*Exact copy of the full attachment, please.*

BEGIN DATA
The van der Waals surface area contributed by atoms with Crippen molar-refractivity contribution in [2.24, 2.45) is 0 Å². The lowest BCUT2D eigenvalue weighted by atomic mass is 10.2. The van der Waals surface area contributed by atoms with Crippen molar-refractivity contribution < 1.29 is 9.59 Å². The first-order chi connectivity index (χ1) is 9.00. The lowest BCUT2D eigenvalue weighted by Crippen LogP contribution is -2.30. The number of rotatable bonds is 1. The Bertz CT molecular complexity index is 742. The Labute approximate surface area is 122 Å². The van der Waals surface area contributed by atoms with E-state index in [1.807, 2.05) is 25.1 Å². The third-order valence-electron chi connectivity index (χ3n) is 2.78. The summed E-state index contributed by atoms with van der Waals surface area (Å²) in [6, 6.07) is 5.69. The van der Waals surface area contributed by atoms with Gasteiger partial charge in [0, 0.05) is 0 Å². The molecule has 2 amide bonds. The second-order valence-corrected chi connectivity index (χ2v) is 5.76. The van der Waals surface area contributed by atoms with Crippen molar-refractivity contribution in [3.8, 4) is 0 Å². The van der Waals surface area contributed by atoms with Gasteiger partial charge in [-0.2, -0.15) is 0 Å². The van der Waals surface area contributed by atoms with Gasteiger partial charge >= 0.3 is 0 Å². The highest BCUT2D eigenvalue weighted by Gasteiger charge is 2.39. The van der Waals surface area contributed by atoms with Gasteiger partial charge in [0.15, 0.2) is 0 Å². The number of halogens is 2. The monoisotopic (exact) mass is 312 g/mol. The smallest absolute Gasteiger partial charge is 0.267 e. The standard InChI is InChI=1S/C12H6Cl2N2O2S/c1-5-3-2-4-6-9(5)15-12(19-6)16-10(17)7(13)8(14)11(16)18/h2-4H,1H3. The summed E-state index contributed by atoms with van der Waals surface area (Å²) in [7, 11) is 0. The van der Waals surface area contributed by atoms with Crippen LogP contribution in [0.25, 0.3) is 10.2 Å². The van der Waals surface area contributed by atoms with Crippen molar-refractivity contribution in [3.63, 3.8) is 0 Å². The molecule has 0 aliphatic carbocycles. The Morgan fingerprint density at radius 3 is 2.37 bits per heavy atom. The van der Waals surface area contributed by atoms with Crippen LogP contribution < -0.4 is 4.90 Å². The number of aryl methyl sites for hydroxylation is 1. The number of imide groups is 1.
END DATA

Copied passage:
The van der Waals surface area contributed by atoms with Crippen molar-refractivity contribution in [2.24, 2.45) is 0 Å². The lowest BCUT2D eigenvalue weighted by atomic mass is 10.2. The van der Waals surface area contributed by atoms with Crippen molar-refractivity contribution < 1.29 is 9.59 Å². The first-order chi connectivity index (χ1) is 9.00. The lowest BCUT2D eigenvalue weighted by Crippen LogP contribution is -2.30. The number of rotatable bonds is 1. The Bertz CT molecular complexity index is 742. The Labute approximate surface area is 122 Å². The van der Waals surface area contributed by atoms with E-state index in [1.807, 2.05) is 25.1 Å². The third-order valence-electron chi connectivity index (χ3n) is 2.78. The summed E-state index contributed by atoms with van der Waals surface area (Å²) in [6, 6.07) is 5.69. The van der Waals surface area contributed by atoms with Gasteiger partial charge in [0, 0.05) is 0 Å². The molecule has 2 amide bonds. The second-order valence-corrected chi connectivity index (χ2v) is 5.76. The van der Waals surface area contributed by atoms with Crippen molar-refractivity contribution in [3.8, 4) is 0 Å². The van der Waals surface area contributed by atoms with Gasteiger partial charge in [-0.2, -0.15) is 0 Å². The van der Waals surface area contributed by atoms with Gasteiger partial charge >= 0.3 is 0 Å². The highest BCUT2D eigenvalue weighted by Gasteiger charge is 2.39. The van der Waals surface area contributed by atoms with Gasteiger partial charge in [0.15, 0.2) is 0 Å². The number of halogens is 2. The monoisotopic (exact) mass is 312 g/mol. The smallest absolute Gasteiger partial charge is 0.267 e. The standard InChI is InChI=1S/C12H6Cl2N2O2S/c1-5-3-2-4-6-9(5)15-12(19-6)16-10(17)7(13)8(14)11(16)18/h2-4H,1H3. The summed E-state index contributed by atoms with van der Waals surface area (Å²) in [7, 11) is 0. The van der Waals surface area contributed by atoms with Crippen LogP contribution in [0.25, 0.3) is 10.2 Å². The van der Waals surface area contributed by atoms with Crippen molar-refractivity contribution in [3.63, 3.8) is 0 Å². The molecule has 0 aliphatic carbocycles. The Morgan fingerprint density at radius 3 is 2.37 bits per heavy atom. The van der Waals surface area contributed by atoms with Crippen LogP contribution < -0.4 is 4.90 Å². The number of aryl methyl sites for hydroxylation is 1. The number of imide groups is 1.